Wouldn’t it be great to have a crystal ball to tell you what to design and how much to manufacture every season? Wouldn’t it be fantastic to already know what product categories are going to be trending next season? How about being able run a program to help you predict profitability patterns by revenue stream? We’re not there yet, but there is some fascinating new technology which may transform the way we gather, use, and analyze data.
Data analysis has been around for a long time. Gathering data from various sources and systems to slice, dice, and analyze predates the 20th century, if you can believe. Henry Ford may be the first well-documented proponent of analytics when he measured the speed of his assembly lines. The use of computers to analyze data goes back to the 1960’s, when they were utilized as decision support tools.
Today, we have a number of different types of tools currently, or soon to be, available to aid in forecasting and decision making. What are they, and how do they work? All data analysis starts with data models. What is the data you want to gather and analyze? Data can be pulled from various sources and is generally contained in some sort of data warehouse or data cube. As an example, a manufacturer may want to pull product information from multiple systems such as PLM, ERP, retail POS, ecommerce, and/or forecasting tools. Data mining delivers vast quantities of data, often unstructured. If your data isn’t clean, clearly defined, or attributed correctly, it can make it next to impossible to utilize it, however. The goal is to amass data in order to inform an end result, search for patterns, and find relationships within the data. Data models are built to narrow down the data required for analysis. Business analysts make assumptions and query the data to locate potential answers. Utilizing business intelligence tools, the data can be compiled and presented in a readable and understandable format.
Data mining analytic tools aggregate data in various models and review historical data to help determine patterns e.g. “How did style 12345 in red for Holiday 2018 sell across wholesale, retail, and ecommerce channels?”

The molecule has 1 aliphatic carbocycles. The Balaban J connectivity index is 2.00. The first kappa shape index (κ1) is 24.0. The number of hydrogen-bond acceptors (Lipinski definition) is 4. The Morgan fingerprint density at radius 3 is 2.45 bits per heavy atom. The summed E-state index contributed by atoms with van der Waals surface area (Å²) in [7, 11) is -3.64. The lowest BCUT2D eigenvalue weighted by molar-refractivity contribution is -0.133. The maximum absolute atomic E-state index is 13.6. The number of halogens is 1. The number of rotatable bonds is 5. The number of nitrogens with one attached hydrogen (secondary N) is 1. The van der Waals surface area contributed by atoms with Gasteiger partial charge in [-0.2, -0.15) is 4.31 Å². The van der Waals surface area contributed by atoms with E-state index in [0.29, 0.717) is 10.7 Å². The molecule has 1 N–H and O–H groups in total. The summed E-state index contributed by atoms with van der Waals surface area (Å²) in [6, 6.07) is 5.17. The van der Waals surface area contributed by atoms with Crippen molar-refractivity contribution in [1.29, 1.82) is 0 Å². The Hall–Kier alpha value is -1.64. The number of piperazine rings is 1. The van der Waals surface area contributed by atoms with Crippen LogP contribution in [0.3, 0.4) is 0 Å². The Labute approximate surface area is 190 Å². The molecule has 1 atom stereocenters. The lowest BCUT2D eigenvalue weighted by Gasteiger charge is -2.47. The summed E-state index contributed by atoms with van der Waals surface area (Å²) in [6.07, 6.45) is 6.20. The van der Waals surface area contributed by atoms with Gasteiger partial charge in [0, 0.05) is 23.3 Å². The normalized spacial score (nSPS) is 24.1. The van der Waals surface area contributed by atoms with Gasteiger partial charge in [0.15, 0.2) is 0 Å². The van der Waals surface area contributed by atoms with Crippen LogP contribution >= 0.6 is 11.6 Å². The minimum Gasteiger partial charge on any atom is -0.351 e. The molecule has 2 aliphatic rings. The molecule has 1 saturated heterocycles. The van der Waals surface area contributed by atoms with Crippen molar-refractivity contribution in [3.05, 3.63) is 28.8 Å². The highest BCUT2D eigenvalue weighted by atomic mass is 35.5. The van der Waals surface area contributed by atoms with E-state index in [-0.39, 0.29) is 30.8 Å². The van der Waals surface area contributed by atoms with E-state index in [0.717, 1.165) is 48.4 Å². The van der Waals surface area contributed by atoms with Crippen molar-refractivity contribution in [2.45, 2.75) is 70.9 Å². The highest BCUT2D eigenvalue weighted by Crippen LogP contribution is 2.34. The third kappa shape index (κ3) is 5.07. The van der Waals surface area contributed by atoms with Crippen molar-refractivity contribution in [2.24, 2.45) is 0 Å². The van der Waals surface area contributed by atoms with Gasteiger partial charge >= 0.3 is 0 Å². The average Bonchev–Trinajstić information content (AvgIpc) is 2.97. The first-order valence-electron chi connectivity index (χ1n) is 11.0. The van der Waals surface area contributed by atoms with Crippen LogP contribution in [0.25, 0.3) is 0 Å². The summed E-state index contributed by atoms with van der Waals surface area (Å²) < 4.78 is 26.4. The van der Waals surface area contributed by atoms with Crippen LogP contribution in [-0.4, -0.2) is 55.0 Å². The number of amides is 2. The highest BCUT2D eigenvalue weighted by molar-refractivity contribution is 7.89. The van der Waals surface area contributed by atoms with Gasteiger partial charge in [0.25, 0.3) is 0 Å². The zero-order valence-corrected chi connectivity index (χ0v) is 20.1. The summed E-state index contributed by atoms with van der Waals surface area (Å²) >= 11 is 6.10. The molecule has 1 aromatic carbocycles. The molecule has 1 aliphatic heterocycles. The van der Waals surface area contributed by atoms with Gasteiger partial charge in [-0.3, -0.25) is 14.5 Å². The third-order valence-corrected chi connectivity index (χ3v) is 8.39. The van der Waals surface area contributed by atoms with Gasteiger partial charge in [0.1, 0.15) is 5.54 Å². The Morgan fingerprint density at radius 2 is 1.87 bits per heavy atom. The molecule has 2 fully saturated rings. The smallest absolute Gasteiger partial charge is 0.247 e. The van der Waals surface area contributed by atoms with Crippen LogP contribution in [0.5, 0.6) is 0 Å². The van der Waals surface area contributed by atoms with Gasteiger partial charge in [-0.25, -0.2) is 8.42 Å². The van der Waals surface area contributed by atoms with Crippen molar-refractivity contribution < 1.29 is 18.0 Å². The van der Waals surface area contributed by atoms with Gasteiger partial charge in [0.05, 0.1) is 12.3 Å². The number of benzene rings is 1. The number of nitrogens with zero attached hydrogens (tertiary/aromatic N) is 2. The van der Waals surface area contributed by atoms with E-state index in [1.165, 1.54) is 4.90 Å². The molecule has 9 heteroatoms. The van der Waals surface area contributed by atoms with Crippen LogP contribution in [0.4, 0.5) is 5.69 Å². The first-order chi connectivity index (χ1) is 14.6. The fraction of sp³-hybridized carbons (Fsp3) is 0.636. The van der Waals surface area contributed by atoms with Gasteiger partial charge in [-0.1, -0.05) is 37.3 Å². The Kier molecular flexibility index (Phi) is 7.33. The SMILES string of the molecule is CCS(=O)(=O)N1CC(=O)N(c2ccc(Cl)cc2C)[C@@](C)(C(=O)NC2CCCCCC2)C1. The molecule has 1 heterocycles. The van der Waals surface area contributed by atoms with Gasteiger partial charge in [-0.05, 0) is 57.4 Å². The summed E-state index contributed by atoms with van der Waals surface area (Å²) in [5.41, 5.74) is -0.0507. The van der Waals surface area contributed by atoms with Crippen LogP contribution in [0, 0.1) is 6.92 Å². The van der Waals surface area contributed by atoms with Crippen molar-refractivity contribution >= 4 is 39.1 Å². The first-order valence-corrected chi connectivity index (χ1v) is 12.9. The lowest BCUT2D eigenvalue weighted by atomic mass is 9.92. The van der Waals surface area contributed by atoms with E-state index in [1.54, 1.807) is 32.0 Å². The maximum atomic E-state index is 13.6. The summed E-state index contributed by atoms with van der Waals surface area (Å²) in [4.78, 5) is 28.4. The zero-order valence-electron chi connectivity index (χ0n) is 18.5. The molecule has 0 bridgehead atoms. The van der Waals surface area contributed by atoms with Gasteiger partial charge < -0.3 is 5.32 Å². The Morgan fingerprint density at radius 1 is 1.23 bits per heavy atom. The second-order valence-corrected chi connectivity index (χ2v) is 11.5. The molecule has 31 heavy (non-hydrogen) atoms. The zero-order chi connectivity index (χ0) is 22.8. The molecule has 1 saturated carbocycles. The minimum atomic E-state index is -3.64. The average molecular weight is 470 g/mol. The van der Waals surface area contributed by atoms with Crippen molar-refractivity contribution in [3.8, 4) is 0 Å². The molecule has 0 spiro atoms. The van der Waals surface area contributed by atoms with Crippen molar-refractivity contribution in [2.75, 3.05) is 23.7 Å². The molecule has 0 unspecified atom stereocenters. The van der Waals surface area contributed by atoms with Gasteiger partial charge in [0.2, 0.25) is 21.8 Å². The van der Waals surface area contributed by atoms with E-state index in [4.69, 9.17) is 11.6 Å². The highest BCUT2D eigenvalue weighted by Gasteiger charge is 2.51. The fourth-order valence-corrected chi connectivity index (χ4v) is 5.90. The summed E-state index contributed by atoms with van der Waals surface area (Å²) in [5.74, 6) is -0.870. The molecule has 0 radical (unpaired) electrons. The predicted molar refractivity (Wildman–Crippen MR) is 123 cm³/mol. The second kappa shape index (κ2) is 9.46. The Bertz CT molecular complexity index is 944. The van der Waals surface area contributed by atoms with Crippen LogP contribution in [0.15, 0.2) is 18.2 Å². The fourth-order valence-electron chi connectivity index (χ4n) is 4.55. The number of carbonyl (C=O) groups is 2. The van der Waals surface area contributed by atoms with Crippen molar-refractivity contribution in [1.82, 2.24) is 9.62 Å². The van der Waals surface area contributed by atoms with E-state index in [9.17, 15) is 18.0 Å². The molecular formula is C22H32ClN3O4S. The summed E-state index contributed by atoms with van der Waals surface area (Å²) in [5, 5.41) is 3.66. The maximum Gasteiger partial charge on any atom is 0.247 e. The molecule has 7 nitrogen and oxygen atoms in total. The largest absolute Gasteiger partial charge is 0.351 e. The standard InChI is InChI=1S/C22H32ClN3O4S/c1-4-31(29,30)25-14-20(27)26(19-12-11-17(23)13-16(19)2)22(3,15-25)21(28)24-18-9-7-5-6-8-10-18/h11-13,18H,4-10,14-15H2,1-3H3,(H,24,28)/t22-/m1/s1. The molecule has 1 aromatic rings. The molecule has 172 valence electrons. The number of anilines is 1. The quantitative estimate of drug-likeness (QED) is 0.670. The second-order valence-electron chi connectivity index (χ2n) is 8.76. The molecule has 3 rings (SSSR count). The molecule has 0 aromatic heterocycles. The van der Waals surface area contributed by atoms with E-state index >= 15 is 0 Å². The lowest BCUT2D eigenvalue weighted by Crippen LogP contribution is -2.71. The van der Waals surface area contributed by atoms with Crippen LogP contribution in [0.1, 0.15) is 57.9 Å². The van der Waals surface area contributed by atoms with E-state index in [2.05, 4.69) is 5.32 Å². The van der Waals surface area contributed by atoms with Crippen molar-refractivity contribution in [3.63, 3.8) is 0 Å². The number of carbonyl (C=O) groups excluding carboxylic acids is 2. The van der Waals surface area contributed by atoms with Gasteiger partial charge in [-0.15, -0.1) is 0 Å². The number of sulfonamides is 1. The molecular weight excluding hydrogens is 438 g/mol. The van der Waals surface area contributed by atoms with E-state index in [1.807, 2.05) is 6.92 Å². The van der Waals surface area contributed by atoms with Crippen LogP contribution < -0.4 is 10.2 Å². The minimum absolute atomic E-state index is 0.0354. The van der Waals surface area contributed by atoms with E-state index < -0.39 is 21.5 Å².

Predictive analytic tools review historical data to make assumptions and predict forward looking “what if” trends and patterns e.g. “Based on how style 12345 in red sold for Holiday 2018, should I increase or decrease production of red sweaters for Holiday 2019?”
Machine learning (artificial intelligence) goes beyond predictive analytics to review historical data, automate data models, analyze patterns, and make decisions e.g. “You should increase production of red sweaters for Holiday 2019.” Taking that one step beyond, machine learning gets smarter as we adjust our inputs, outputs and decisions. It makes assumptions, reassesses data models, and reevaluates the data, all without the intervention of a human, which is a game-changer. Just as machine learning means that a programmer or business analyst does not need to anticipate every possible action/reaction, machine learning is able to test and retest data to predict every possible result, at speeds no person could achieve.
All of these use statistics and data models as a base for analysis. Machine learning takes it a step further by analyzing data and trends and develop answers to questions you may not have thought of yet e.g. “Sweaters sales are trending in the Fall season and slowing down for Holiday.” Retailers are already using machine learning to analyze individual purchases, responses to promotions and buying history to make predictive suggestions to consumers to personalize shopping experiences, develop marketing strategies, and optimize inventory positions.
As our industry moves toward optimizing the supply chain, minimizing lead times, and creating more efficiency in product development, design, and forecasting, and shifting away from waste it’s easy to see the benefits of predictive analytics. The need to track and manage large numbers of products across various categories, track consumers’ buying habits, and maintain an exciting brand that keeps consumers coming back is reason enough to invest in future technology. Predictive analytics and machine learning may also be used for demand planning, forecasting, and streamlining the supply chain and help make sourcing decisions easier.
Today, these types of predictive analytics work best in stable and basic product categories, where the same or similar products are produced season after season. At present, it’s almost impossible to predict the trends and whims of fast fashion, high fashion, and streetwear. Not to say it can’t be done in the future, but we will need to have the technology and manufacturing capability along with speed to market to get those products to the consumer before they fall out of favor. The future may not be that far off, it’s time to start thinking about what predictive analytics can do for your business.
Business Process and Technology Consultant